“You can sing the blues about anything. You can sing the blues if someone killed your pet chicken.” Robert Lowry
Editor’s Note: Unfortunately, in 2011 Robert Lowery suffered a stroke and is currently not performing. We wish him a speedy recovery and hope he can soon resume playing.
Bluesmen don’t get old, they just keep on keeping on long after others retire. It’s part of the mystique. There is this old blues guy in Santa Cruz, California, who was born down in Shula, Arkansas, in 1932. Robert “Bob” Lowery carries on the Arkansas and Mississippi Delta blues as one of the greatest living cultural treasures of the genre. His own bio reports: “ He grew up in nearby El Dorado, close to the Arkansas-Louisiana border. He and his eight brothers and sisters worked on a farm raising cotton, corn, peas, potatoes, and other crops.” He is a frequent duo partner with the superb harmonica player Virgil Trasher.
In 1967 Lowery headed west from Arkansas to Oakland, California and played as a sideman for Big Mama Thornton when she played the Beachcomber club on Beach Street in the early 60s. For most of his career he was regionally known in California and has made a living ever since the hippies embraced him during the blues revival. Indeed, Lowery had stopped playing the blues completely. He reported “I was walking down the street one day in the early 1970s and then I heard this hippie kid sit at the side of the road playing Key to the Highway. I said, wow, look at that, the blues is back and I went home and got my guitar out and started playing again.” Right at the peak of the blues resurgence he found a receptive audience in Santa Cruz and he has been there ever since. Not but a few years later in 1974, all the hippies went to hear him in his first major concert appearance in 1974, at the San Francisco Blues Festival, and he was a hero of the California blues scene blues ever since. he was invited again in 1976 and 1984. The bread and butter came from the young white hippies. He reports that his most colorful memories are of playing for hippies at the old Club Zayante: “It was like some old shack…when they started dancing in there, you could hardly walk, the whole building would be shaking!”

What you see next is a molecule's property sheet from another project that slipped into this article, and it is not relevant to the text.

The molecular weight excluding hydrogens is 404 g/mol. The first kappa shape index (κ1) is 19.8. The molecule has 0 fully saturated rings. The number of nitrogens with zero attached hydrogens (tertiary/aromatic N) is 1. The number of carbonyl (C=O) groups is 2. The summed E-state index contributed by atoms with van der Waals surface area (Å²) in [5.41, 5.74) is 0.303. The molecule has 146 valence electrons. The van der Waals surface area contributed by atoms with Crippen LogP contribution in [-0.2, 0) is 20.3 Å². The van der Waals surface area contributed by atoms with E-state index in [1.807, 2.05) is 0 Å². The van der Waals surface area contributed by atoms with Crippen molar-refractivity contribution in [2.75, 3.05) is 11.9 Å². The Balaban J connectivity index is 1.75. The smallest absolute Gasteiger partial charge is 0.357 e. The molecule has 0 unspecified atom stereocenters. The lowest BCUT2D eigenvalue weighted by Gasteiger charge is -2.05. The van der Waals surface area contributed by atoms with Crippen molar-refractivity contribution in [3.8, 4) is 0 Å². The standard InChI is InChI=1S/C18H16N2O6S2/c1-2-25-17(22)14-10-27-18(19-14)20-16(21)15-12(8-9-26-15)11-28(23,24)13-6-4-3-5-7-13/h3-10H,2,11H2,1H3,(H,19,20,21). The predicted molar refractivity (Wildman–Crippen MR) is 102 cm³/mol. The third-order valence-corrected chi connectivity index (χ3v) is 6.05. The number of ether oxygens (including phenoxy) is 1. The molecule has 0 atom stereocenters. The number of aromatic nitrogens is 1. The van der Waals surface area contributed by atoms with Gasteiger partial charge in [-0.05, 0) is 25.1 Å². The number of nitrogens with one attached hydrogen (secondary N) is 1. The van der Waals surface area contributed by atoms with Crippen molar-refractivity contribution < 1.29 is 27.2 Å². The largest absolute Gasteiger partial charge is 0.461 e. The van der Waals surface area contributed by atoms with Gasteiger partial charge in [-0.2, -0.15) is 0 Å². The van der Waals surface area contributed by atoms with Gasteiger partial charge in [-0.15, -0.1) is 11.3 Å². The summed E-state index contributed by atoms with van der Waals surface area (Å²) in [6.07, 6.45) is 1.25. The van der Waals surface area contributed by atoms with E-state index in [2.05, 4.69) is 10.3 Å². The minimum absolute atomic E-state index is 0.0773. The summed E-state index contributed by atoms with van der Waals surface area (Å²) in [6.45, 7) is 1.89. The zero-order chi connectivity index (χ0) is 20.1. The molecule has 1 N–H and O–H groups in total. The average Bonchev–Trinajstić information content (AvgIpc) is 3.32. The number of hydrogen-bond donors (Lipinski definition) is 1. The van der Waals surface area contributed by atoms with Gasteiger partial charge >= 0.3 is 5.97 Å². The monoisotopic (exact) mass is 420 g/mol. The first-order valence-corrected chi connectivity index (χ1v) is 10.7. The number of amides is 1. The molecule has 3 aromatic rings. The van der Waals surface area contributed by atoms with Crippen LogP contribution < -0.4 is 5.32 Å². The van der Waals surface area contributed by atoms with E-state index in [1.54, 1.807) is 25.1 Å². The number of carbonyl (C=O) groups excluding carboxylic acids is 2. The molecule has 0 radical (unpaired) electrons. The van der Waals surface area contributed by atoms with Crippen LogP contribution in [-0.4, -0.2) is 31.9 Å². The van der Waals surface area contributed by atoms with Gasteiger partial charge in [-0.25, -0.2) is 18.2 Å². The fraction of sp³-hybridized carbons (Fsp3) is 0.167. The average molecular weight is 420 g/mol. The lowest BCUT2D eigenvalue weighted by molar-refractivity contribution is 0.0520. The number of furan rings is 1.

Today he is an internationally celebrated singer and guitarist. He’s played the New Orleans Jazz and Heritage Festival, Philadelphia Blues Festival, Eureka Springs Festival back in Arkansas, the San Remo Blues Festival in Italy and the Northsea Jazz festival in the Netherlands, and many other festivals. He even played for the inauguration celebration of fellow Arkansas native President Clinton! The thing about Lowery is his amazing agility and finesse as a guitarist. He is as nimble as any young Turk, on his trademark National resophonic. He can slide and fingerpick and for anyone who wants to hear the truehearted, gritty, authentic old blues, Lowery is an incomparable treat. He sings in a rich tenor and carries accompanies himself in the typical Delta guitar style, rhythmic, deep-roots sound, gritty and rough-hewn but sweet. Nonetheless, he has been largely under the radar in the blues world and he is largely unrecognized for his musical contribution, for example, having been left out of major blues directories. He has been recognized internationally late in life and only now is getting his deserved respect and acknowledgment. His recent recordings encompass two albums on the Orleans label; in 2000 “Rainin’ down blues” on the German Wolf label and “Playing on the street” in the same year on the Orchard label. Both are exceptionally wonderful and easy to find, even on i-tunes.
Like thousands of others he was influenced by the famed Robert Johnson. Actually, when listening to Lowery you get the whole spectrum of old Delta blues, from Tommy Johnson to Robert Johnson and there is a definitive resemblance to Big Joe Williams at times. Truly one of the last of the greats, Robert Lowery will take you back to the original era like few people can.